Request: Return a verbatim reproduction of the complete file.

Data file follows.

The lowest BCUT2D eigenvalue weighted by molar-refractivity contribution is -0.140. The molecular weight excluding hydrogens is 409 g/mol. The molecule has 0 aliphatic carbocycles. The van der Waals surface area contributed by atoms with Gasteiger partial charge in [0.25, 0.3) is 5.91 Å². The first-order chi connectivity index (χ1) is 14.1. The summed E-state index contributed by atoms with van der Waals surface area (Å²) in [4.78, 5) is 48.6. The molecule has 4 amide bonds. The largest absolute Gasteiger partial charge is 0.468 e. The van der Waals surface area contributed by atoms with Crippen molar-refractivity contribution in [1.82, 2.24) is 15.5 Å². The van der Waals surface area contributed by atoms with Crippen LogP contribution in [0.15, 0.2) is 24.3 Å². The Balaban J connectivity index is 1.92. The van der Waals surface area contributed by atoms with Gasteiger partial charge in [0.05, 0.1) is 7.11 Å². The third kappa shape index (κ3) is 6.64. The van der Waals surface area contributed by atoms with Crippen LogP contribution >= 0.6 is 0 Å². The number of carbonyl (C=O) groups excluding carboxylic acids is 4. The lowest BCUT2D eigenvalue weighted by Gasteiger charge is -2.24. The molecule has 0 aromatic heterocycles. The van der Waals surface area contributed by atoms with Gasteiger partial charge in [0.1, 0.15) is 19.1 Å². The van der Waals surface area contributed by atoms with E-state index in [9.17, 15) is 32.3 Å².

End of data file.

The lowest BCUT2D eigenvalue weighted by molar-refractivity contribution is -0.140. The molecular weight excluding hydrogens is 409 g/mol. The molecule has 0 aliphatic carbocycles. The van der Waals surface area contributed by atoms with Gasteiger partial charge in [0.25, 0.3) is 5.91 Å². The first-order chi connectivity index (χ1) is 14.1. The summed E-state index contributed by atoms with van der Waals surface area (Å²) in [4.78, 5) is 48.6. The molecule has 4 amide bonds. The largest absolute Gasteiger partial charge is 0.468 e. The van der Waals surface area contributed by atoms with Crippen molar-refractivity contribution in [1.82, 2.24) is 15.5 Å². The van der Waals surface area contributed by atoms with Crippen LogP contribution in [0.15, 0.2) is 24.3 Å². The Balaban J connectivity index is 1.92. The van der Waals surface area contributed by atoms with Gasteiger partial charge in [0.05, 0.1) is 7.11 Å². The third kappa shape index (κ3) is 6.64. The van der Waals surface area contributed by atoms with Crippen LogP contribution >= 0.6 is 0 Å². The number of carbonyl (C=O) groups excluding carboxylic acids is 4. The lowest BCUT2D eigenvalue weighted by Gasteiger charge is -2.24. The molecule has 0 aromatic heterocycles. The van der Waals surface area contributed by atoms with Gasteiger partial charge in [0.1, 0.15) is 19.1 Å². The van der Waals surface area contributed by atoms with E-state index in [9.17, 15) is 32.3 Å².